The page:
Inside Wisconsin, of course, Cramer is lauded as a canary in the coal mine for illuminating what became a full-blown political trend.

But it’s worth noting that Wisconsin is no anomaly, that other GOP legislatures have pushed hard-right agendas. This lengthy Salon headline said it all: “This is where right-wing radicalism is festering: While the nation watches the presidential race, there are scary things happening at state legislatures.”

Writer Amanda Marcotte summarized: “While the nation’s eyes are riveted to the national stage, Republicans continue the multi-decade project of turning our nation into a right-wing wasteland by focusing their efforts where they can have the most impact with the least attention: state legislatures.”

She added: “It’s easy to get inured to the relentless drumbeat of stories of Republican-controlled state legislatures passing bills codifying the culture war obsessions of the right, and with the Republican primary serving as a distraction, the state horror show is getting less national attention than it usually does.

“Republicans like it, because they can maximize the damage while minimizing the pushback. That’s why it’s critical to pay attention, even if it can, at times, be overwhelming.”

In Wisconsin, Democrats need to gain three seats to control the state Senate, which would stop the GOP autocracy. Republicans apparently feel threatened, because they passed a law to make it harder for one specific Democrat, Winnebago County Executive Mark Harris, to run for a Senate seat.

Perhaps the GOP has cause to worry, judging from my conversation with Charles Franklin, who directs the Marquette Law School Poll, the state’s most trusted measure of political opinion.

Franklin noted that Walker’s approval ratings dropped precipitously in 2015, seeming to coincide both with his ill-fated presidential campaign and an increasingly negative public view about GOP handling of the state budget. His approval rating in last month’s Marquette poll was 39 percent after generally staying in the high 40s over his time in office, Franklin said.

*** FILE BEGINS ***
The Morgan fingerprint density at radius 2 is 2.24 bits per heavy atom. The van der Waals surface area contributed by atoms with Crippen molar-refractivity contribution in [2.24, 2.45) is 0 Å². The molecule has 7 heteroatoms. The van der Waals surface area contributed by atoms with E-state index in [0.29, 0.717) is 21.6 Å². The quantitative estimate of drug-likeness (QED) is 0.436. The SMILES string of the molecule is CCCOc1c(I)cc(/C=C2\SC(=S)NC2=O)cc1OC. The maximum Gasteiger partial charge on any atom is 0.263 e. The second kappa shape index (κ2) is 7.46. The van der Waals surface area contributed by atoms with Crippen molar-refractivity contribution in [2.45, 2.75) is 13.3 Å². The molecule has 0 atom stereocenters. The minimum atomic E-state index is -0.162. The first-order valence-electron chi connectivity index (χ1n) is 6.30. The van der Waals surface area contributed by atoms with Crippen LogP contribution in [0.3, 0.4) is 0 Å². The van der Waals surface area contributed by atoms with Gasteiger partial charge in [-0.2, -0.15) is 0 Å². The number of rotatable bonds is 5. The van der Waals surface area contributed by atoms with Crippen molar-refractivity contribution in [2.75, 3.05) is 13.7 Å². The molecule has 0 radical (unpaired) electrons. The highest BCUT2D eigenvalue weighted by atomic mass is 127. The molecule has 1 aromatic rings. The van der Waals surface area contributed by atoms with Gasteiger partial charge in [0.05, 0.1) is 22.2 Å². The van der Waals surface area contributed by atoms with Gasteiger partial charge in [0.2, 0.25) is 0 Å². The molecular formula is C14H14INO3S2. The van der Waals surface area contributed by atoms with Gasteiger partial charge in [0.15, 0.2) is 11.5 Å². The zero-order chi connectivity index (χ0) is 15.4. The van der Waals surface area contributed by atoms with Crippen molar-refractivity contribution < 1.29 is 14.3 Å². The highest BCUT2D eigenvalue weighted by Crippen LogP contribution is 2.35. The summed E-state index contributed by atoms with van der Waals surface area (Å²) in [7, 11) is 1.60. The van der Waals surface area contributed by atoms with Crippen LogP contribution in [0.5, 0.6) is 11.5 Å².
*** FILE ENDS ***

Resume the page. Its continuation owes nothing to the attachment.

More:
In measuring approval of the Legislature, Franklin said the only time that question was asked was last November, when only 31 percent approved of the performance of legislative Republicans and 60 percent disapproved. (This compared to 39 percent approval, 49 percent disapproval of Democrats.)

Republicans might also be worried about Franklin’s right-track/wrong-track polling. More than 50 percent of respondents thought the state was on the “right track” through 2014, but more than 50 percent have consistently answered “wrong track” since last April, Franklin said.

His polls follow the same pattern on whether than state budget is in better or worse shape than before. Franklin said “better” was substantially higher than “worse” through 2014, but that also reversed last April and has stayed that way.

“The GOP has not built public support” for its recent agenda, said Franklin. “Republicans have suffered a bit for being responsible for the broad sweep of government.”

Maybe, just maybe, ordinary voters beyond Madison and Milwaukee are rejecting the radical funding cuts to public education at all levels, the failure to invest in infrastructure, and to do anything of note to help Wisconsin citizens prosper in a rapidly evolving global economy.

Yes, it can be mesmerizing to follow Trump, and it can be an entertaining parlor game to apply liberal litmus tests to Hillary Clinton.

But it might be a good time for Wisconsin progressives to refocus attention on the war at home.

The next battle looks winnable.